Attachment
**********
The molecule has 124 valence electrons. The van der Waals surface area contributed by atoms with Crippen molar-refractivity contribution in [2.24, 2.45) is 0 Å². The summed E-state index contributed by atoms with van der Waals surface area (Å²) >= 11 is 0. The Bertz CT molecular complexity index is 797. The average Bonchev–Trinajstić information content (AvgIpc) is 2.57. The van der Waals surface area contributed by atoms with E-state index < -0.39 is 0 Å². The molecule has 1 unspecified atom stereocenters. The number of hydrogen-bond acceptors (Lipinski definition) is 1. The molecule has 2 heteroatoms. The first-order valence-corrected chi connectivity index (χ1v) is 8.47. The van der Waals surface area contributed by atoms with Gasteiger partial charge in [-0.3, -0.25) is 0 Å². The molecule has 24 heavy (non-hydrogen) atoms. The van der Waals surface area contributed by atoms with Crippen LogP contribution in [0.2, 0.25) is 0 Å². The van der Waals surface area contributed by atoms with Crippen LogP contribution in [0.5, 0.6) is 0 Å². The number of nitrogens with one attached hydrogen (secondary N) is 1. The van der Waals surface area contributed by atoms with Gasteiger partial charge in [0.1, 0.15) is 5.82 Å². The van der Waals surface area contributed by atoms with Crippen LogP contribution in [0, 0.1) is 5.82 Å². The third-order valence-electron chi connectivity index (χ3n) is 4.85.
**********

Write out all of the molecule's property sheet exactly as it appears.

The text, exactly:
The molecule has 124 valence electrons. The van der Waals surface area contributed by atoms with Crippen molar-refractivity contribution in [2.24, 2.45) is 0 Å². The summed E-state index contributed by atoms with van der Waals surface area (Å²) >= 11 is 0. The Bertz CT molecular complexity index is 797. The average Bonchev–Trinajstić information content (AvgIpc) is 2.57. The van der Waals surface area contributed by atoms with E-state index < -0.39 is 0 Å². The molecule has 1 unspecified atom stereocenters. The number of hydrogen-bond acceptors (Lipinski definition) is 1. The molecule has 2 heteroatoms. The first-order valence-corrected chi connectivity index (χ1v) is 8.47. The van der Waals surface area contributed by atoms with Gasteiger partial charge in [-0.3, -0.25) is 0 Å². The molecule has 24 heavy (non-hydrogen) atoms. The van der Waals surface area contributed by atoms with Crippen LogP contribution in [0.2, 0.25) is 0 Å². The van der Waals surface area contributed by atoms with Crippen LogP contribution in [0.5, 0.6) is 0 Å². The number of nitrogens with one attached hydrogen (secondary N) is 1. The van der Waals surface area contributed by atoms with Gasteiger partial charge in [0.1, 0.15) is 5.82 Å². The van der Waals surface area contributed by atoms with Crippen LogP contribution in [0, 0.1) is 5.82 Å². The third-order valence-electron chi connectivity index (χ3n) is 4.85.